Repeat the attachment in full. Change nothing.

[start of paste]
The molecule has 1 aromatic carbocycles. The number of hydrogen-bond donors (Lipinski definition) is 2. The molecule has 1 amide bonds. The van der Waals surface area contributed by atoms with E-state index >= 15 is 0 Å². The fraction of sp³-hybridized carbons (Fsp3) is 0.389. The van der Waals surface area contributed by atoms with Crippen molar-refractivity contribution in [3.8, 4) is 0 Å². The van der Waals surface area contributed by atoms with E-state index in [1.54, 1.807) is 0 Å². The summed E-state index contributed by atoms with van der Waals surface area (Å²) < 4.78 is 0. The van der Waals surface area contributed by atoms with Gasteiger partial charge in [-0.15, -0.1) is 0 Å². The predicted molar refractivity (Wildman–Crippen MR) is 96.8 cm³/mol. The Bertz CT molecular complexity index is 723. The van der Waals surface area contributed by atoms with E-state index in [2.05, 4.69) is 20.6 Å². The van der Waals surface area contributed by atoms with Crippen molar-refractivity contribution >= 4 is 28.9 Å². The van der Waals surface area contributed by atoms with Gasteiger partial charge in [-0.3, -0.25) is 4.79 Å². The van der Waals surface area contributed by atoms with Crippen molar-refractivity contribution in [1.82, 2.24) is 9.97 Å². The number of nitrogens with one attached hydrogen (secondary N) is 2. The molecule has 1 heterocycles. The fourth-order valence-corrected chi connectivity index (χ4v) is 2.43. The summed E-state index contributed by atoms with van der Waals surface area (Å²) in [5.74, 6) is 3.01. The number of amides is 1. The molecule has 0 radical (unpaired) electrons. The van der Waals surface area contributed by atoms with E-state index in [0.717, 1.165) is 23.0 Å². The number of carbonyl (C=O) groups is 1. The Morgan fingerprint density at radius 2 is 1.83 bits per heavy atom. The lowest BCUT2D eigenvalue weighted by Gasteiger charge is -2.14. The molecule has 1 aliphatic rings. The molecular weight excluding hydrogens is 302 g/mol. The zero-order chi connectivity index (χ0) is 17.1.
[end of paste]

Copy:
The molecule has 1 aromatic carbocycles. The number of hydrogen-bond donors (Lipinski definition) is 2. The molecule has 1 amide bonds. The van der Waals surface area contributed by atoms with E-state index >= 15 is 0 Å². The fraction of sp³-hybridized carbons (Fsp3) is 0.389. The van der Waals surface area contributed by atoms with Crippen molar-refractivity contribution in [3.8, 4) is 0 Å². The van der Waals surface area contributed by atoms with E-state index in [1.54, 1.807) is 0 Å². The summed E-state index contributed by atoms with van der Waals surface area (Å²) < 4.78 is 0. The van der Waals surface area contributed by atoms with Gasteiger partial charge in [-0.15, -0.1) is 0 Å². The predicted molar refractivity (Wildman–Crippen MR) is 96.8 cm³/mol. The Bertz CT molecular complexity index is 723. The van der Waals surface area contributed by atoms with E-state index in [2.05, 4.69) is 20.6 Å². The van der Waals surface area contributed by atoms with Crippen molar-refractivity contribution >= 4 is 28.9 Å². The van der Waals surface area contributed by atoms with Gasteiger partial charge in [-0.3, -0.25) is 4.79 Å². The van der Waals surface area contributed by atoms with Crippen molar-refractivity contribution in [1.82, 2.24) is 9.97 Å². The number of nitrogens with one attached hydrogen (secondary N) is 2. The molecule has 1 heterocycles. The fourth-order valence-corrected chi connectivity index (χ4v) is 2.43. The summed E-state index contributed by atoms with van der Waals surface area (Å²) in [5.74, 6) is 3.01. The number of amides is 1. The molecule has 0 radical (unpaired) electrons. The van der Waals surface area contributed by atoms with E-state index in [0.717, 1.165) is 23.0 Å². The number of carbonyl (C=O) groups is 1. The Morgan fingerprint density at radius 2 is 1.83 bits per heavy atom. The lowest BCUT2D eigenvalue weighted by Gasteiger charge is -2.14. The molecule has 1 aliphatic rings. The molecular weight excluding hydrogens is 302 g/mol. The zero-order chi connectivity index (χ0) is 17.1.